Tuesday, June 28, 2016

I was not raised in a Disney culture.  I remember Mickey Mouse Club
but I am not aware of ever watching any princess movies if they were even available.  After becoming a parent of three girls, we have watched all of the princess movies.
They were not girly girls at all and watched the movies strictly for entertainment.  They understand that their happiness does not rest on a prince showing up on a white horse.  When asked about that, Hannah said, "I feel that if someone rode up on a horse, I would run in the other direction."  She does not like horses.

After a discussion based on the writing of Christensen, "Unlearning the Myths That Bind Us" my family noted that they never noticed any stereotyping of servants, townspeople, or other supporting characters in the shows based on color, race, ability, knowledge, or culture.  They believe that the movies are for entertainment purposes.  I'm not sure if that is a good thing or a bad thing.  Maybe we should all be more aware of the stereotyping that occurs in these movies.
My family lives in a culturally diverse community and my children have many friends/acquaintances who are from other cultural backgrounds.  My husband and I work in a multi-cultural urban school district where we are aware of these cultures and acknowledge the importance of the diversity of all people in the community.  We also have a niece who is adopted from China and a best friend who is Egyptian and Muslim.  I guess I do see differences in people on the surface but it doesn't affect the way I view them as people.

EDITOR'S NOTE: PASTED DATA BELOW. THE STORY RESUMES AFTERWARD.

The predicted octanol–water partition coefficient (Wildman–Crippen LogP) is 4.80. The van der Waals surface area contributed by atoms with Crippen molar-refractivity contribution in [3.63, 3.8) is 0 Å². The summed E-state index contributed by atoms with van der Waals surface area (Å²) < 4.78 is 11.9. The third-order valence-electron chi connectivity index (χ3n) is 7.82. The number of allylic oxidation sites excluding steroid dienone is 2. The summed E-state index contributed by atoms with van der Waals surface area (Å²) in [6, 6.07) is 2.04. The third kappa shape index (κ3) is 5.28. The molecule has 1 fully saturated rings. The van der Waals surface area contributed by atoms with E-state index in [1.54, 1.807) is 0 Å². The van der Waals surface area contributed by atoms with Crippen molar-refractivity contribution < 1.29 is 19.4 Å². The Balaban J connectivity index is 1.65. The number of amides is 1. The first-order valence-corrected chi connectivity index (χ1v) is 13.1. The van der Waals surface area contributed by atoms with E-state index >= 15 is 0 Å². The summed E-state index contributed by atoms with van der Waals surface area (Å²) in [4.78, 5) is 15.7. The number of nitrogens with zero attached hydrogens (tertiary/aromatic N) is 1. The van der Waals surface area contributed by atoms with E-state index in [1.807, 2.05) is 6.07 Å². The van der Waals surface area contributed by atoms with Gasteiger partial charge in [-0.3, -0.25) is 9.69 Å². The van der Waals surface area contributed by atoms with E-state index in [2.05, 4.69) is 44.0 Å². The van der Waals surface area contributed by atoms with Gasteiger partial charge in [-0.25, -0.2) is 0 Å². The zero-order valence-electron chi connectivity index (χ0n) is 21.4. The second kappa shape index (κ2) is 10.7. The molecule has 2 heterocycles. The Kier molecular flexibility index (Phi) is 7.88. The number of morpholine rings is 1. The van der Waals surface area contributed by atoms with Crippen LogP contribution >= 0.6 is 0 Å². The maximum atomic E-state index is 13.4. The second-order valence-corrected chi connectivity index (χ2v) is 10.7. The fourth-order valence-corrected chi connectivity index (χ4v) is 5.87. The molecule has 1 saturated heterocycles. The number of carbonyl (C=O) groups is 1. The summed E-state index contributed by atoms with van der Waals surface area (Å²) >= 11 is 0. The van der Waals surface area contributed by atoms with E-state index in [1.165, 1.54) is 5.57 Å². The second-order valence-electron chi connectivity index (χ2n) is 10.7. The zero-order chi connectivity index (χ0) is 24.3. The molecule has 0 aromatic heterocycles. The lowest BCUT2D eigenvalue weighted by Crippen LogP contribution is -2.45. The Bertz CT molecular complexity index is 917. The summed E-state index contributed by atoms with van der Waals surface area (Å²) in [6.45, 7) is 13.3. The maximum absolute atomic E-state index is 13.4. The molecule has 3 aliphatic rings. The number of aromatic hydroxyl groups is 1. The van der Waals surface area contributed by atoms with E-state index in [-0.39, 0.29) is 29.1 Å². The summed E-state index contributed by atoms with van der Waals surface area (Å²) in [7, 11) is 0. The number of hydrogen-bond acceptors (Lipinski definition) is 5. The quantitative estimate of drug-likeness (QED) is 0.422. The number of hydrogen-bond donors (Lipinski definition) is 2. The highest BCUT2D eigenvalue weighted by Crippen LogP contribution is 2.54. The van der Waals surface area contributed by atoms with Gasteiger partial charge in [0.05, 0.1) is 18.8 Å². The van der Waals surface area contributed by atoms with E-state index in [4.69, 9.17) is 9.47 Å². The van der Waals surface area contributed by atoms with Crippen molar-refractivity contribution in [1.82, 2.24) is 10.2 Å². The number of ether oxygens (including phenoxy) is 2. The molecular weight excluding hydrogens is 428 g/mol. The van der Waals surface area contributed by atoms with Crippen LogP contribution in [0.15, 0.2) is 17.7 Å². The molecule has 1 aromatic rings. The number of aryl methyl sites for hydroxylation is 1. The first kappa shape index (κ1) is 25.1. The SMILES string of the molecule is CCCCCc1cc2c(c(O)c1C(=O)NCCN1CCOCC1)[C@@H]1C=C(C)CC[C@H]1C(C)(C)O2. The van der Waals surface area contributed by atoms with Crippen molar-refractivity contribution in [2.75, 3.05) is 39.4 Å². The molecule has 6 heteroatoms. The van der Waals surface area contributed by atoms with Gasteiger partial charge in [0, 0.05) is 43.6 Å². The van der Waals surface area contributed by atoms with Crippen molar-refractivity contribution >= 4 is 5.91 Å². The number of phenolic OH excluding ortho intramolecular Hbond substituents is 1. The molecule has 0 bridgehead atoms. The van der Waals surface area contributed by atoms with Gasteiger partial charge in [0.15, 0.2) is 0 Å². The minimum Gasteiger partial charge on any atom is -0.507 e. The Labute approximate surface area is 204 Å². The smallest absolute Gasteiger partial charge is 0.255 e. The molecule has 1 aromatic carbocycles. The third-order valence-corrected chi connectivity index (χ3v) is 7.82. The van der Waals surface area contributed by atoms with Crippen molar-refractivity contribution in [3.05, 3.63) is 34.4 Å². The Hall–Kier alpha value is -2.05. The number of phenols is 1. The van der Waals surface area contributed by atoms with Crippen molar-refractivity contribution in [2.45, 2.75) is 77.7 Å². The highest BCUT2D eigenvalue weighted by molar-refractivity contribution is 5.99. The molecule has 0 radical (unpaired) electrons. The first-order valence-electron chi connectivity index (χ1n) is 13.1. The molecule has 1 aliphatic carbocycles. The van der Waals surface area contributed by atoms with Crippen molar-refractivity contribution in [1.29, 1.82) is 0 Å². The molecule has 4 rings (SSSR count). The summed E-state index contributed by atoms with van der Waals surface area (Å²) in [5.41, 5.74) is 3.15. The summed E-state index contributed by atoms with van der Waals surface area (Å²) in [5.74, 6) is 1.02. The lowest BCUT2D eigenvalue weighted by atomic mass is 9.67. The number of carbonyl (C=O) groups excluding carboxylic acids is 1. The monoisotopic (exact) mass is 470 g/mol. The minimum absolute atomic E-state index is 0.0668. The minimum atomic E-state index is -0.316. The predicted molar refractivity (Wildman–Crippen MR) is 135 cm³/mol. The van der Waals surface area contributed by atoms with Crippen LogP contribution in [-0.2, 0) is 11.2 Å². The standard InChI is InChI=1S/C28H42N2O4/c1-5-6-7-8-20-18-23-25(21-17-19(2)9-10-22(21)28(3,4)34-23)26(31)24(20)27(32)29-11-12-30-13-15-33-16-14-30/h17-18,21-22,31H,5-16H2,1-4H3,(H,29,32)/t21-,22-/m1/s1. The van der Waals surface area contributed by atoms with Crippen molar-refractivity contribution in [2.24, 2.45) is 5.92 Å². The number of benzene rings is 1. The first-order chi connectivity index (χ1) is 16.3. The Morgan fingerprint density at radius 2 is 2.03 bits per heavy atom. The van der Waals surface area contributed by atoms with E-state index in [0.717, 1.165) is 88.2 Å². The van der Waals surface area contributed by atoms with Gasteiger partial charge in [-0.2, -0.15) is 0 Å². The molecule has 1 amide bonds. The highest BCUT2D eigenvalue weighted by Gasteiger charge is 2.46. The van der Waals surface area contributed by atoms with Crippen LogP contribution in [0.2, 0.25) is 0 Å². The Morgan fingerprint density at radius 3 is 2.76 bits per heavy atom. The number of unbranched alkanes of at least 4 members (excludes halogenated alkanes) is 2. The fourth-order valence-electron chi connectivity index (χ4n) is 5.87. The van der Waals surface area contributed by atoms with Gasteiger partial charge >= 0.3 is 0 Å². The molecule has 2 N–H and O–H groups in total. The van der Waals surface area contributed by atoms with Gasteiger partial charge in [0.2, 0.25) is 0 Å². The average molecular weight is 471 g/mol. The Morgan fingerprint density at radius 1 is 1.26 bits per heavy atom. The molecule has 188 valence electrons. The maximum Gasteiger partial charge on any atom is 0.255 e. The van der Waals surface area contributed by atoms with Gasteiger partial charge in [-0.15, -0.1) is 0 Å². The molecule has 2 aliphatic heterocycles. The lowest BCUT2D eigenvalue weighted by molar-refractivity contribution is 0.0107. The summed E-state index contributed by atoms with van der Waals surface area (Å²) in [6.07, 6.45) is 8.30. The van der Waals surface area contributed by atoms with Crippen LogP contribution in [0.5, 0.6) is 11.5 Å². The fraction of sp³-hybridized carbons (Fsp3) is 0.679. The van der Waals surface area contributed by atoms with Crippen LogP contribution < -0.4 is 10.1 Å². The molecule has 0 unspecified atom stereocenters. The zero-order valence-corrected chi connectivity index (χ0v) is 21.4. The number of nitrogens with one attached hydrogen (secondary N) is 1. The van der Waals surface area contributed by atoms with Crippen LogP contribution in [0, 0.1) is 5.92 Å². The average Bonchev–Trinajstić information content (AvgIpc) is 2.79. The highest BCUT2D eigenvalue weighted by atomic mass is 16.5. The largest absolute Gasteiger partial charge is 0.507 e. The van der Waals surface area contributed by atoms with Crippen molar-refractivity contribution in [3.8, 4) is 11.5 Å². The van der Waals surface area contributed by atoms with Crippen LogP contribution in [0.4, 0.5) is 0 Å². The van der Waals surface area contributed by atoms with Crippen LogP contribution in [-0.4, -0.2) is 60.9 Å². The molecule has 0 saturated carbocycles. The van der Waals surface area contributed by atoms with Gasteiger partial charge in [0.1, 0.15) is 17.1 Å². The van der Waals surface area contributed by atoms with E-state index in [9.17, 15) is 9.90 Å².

I watched Brave with my family: Kevin, Hannah 20, Emma 16.  I asked them to share their views on the movie.  We all agreed that Merida is not like the other princesses who wait for their Prince Charming.  She is her own person who defends herself and what she feels is important to her happiness.

No comments:

Post a Comment